Thoughts on ELT, English and whatever else comes into my head
A complaint I often have and often hear is that students lack creativity. The solution I have heard myself and others offer to this is to simply tell students to use their imaginations and Be Creative.
As if that’s something anyone can just turn on at will and only refuses to do out of sheer stubborness or something missing in their brain.
I’ve fished the internet in the past for Creativity Techniques and come up with very little. It appears that the big fish are hiding behind expensive corporate training courses which I’d have to become an employee of IBM to be sent on. Here are the sprats in my catch:
The problem with the first two is that they need some level of ideas in the first place to either storm or map. This is the part students are generally struggling with.
Reversal, however, now this is scaffolding. Example, instead of asking someone to design a new kind of restaurant/island/anti-pollution poster and expecting them to come up with something you don’t have to pretend to be interested in, you ask them to describe the worst possible restaurant/island/anti-pollution poster. Once you’ve got that, you reverse all the negatives which unlocks all sorts of creativity.
It made sense to me so I tried it in a first, get to know you, class with three Spanish bankers. I always do a thing where we all write questions for each other and can ask anything we like. Students always write “Where are you from?” “How old are you?” yawn etc yawn. I put down whatever comes into my head “What do you know about English food?” “What’s the worst thing about your job?” The cards go into the middle and we take it in turns to ask questions at random, saved, every time, from the dullest hour ever by my questions.
So I tried Reversal first. We brainstormed all the most boring, predictable questions you can ask a new person, boarded the usual suspects, I put a big cross through them and banned them for the next activity. And, in possibly a creative way around not being allowed to be boring, the three of them came up with slightly differently worded versions of the tedious questions on the board. In fact all three of them came up with more than one question that was identical to the other two’s.
I despaired. To be fair to them, two of them had neither heard of nor could conceive of a cake made with bananas so there was a lot of work to be done to launch their creative selves. Simple Reversal wasn’t going to do it.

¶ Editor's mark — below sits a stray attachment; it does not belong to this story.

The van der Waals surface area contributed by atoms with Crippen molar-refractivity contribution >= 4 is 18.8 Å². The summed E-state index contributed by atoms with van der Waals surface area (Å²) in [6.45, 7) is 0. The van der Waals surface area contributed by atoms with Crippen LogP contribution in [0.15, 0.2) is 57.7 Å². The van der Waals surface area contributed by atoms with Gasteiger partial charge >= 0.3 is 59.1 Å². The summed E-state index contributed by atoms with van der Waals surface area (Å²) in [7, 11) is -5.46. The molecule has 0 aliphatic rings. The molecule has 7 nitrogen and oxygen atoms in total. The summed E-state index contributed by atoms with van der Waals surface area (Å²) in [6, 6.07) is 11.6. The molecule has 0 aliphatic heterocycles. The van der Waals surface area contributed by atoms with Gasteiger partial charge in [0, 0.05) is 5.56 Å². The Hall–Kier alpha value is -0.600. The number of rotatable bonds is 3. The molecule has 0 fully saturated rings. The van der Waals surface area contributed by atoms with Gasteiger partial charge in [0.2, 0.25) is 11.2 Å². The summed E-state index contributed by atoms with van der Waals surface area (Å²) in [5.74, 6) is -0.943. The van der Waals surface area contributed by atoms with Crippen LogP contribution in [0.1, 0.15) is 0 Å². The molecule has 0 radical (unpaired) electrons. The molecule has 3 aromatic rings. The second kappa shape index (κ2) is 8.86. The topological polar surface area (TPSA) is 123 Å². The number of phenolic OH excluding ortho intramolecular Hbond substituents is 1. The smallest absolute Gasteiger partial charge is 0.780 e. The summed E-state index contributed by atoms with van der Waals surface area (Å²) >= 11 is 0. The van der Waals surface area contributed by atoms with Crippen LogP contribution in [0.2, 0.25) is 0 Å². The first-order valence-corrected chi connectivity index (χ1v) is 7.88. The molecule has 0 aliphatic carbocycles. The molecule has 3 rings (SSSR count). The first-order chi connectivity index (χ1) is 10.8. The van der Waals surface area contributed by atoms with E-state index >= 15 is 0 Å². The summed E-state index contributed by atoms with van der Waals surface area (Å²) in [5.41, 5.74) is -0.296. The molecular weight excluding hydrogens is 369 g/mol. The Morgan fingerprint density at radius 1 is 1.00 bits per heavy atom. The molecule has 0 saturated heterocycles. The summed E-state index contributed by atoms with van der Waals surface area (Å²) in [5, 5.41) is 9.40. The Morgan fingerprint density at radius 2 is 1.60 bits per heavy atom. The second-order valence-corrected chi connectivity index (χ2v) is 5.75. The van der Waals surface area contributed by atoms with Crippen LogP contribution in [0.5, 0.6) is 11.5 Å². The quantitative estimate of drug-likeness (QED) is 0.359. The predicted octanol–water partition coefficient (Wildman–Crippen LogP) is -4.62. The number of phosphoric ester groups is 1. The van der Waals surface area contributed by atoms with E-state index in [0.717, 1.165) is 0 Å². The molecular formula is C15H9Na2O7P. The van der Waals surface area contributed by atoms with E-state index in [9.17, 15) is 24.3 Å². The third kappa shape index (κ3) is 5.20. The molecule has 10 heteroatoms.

But then what was going to be enough? How do you unlock creativity?
Ken Robinson would have it that education stunts this ability we’re all born with. There’s a jaw dropping part of this fantastic TED talk, about 8 mins in, where he explains that 98% of Kindergarten children in a study of 1500 children displayed genius level at coming up with the number of ways of using a paperclip (a test of divergent thinking which he sees as a pre-requisite for creativity) and then how the percentage tailed off as they got older and school killed it. Watching it, I considered how much story writing I did at Primary School, how that was replaced entirely by analysing the creative work of others and how it’s taken me 2/3 of my life to get back a raw ability I had until about age 12.
I was inspired by that talk but still unable to think of ways to get adults back to this Kindergarten advanced level. I went to TEFL conferences and attended talks on creativity which gave me lots of buzzwords about the kind of environment to foster but only a couple of concrete ideas (the What if…? questions which actually form many a writer’s basis for a story. Try this quiz to see how many films you recognise from the What if…? questions at their heart). I searched the internet again and got more wishy washy articles about allowing the mind to declutter or taking a dry marker pen into the shower.
What I want are actual activities or techniques not conditions under which creativity can be allowed room to breathe. Most people’s, I’m sorry to say, is in a life time of stasis, it doesn’t need more air, it needs a heart massage.
My list so far, can add these two TEFL thinkers ideas, no bad start.
Jo Cummins has lots of activities for starting the wheels turning with Creative Writing and Fiona Mauchline‘s talk at TESOL Spain was full of ideas for getting away from the limits of students’ daily lives.
But does anyone have any techniques aimed at a wider idea of Teaching Creativity?